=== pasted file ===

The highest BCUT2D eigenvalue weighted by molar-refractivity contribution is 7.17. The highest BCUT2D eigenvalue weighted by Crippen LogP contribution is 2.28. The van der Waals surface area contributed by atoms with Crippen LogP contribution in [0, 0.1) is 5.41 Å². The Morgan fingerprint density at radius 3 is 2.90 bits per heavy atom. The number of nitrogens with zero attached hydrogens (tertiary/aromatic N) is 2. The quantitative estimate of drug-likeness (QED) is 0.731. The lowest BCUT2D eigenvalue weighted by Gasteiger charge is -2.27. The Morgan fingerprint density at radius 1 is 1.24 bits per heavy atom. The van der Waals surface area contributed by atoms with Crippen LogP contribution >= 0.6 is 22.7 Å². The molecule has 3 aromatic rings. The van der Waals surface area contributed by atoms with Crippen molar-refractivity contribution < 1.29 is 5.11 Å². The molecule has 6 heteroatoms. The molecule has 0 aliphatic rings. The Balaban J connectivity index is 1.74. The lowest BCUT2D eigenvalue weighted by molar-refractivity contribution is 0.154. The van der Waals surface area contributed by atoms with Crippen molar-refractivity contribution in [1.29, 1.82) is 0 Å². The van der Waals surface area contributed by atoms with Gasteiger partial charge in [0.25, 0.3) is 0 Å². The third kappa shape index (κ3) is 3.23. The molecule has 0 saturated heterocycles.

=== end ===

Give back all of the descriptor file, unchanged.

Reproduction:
The highest BCUT2D eigenvalue weighted by molar-refractivity contribution is 7.17. The highest BCUT2D eigenvalue weighted by Crippen LogP contribution is 2.28. The van der Waals surface area contributed by atoms with Crippen LogP contribution in [0, 0.1) is 5.41 Å². The Morgan fingerprint density at radius 3 is 2.90 bits per heavy atom. The number of nitrogens with zero attached hydrogens (tertiary/aromatic N) is 2. The quantitative estimate of drug-likeness (QED) is 0.731. The lowest BCUT2D eigenvalue weighted by Gasteiger charge is -2.27. The Morgan fingerprint density at radius 1 is 1.24 bits per heavy atom. The van der Waals surface area contributed by atoms with Crippen LogP contribution >= 0.6 is 22.7 Å². The molecule has 3 aromatic rings. The van der Waals surface area contributed by atoms with Crippen molar-refractivity contribution < 1.29 is 5.11 Å². The molecule has 6 heteroatoms. The molecule has 0 aliphatic rings. The Balaban J connectivity index is 1.74. The lowest BCUT2D eigenvalue weighted by molar-refractivity contribution is 0.154. The van der Waals surface area contributed by atoms with Crippen molar-refractivity contribution in [1.29, 1.82) is 0 Å². The van der Waals surface area contributed by atoms with Gasteiger partial charge in [0.25, 0.3) is 0 Å². The third kappa shape index (κ3) is 3.23. The molecule has 0 saturated heterocycles.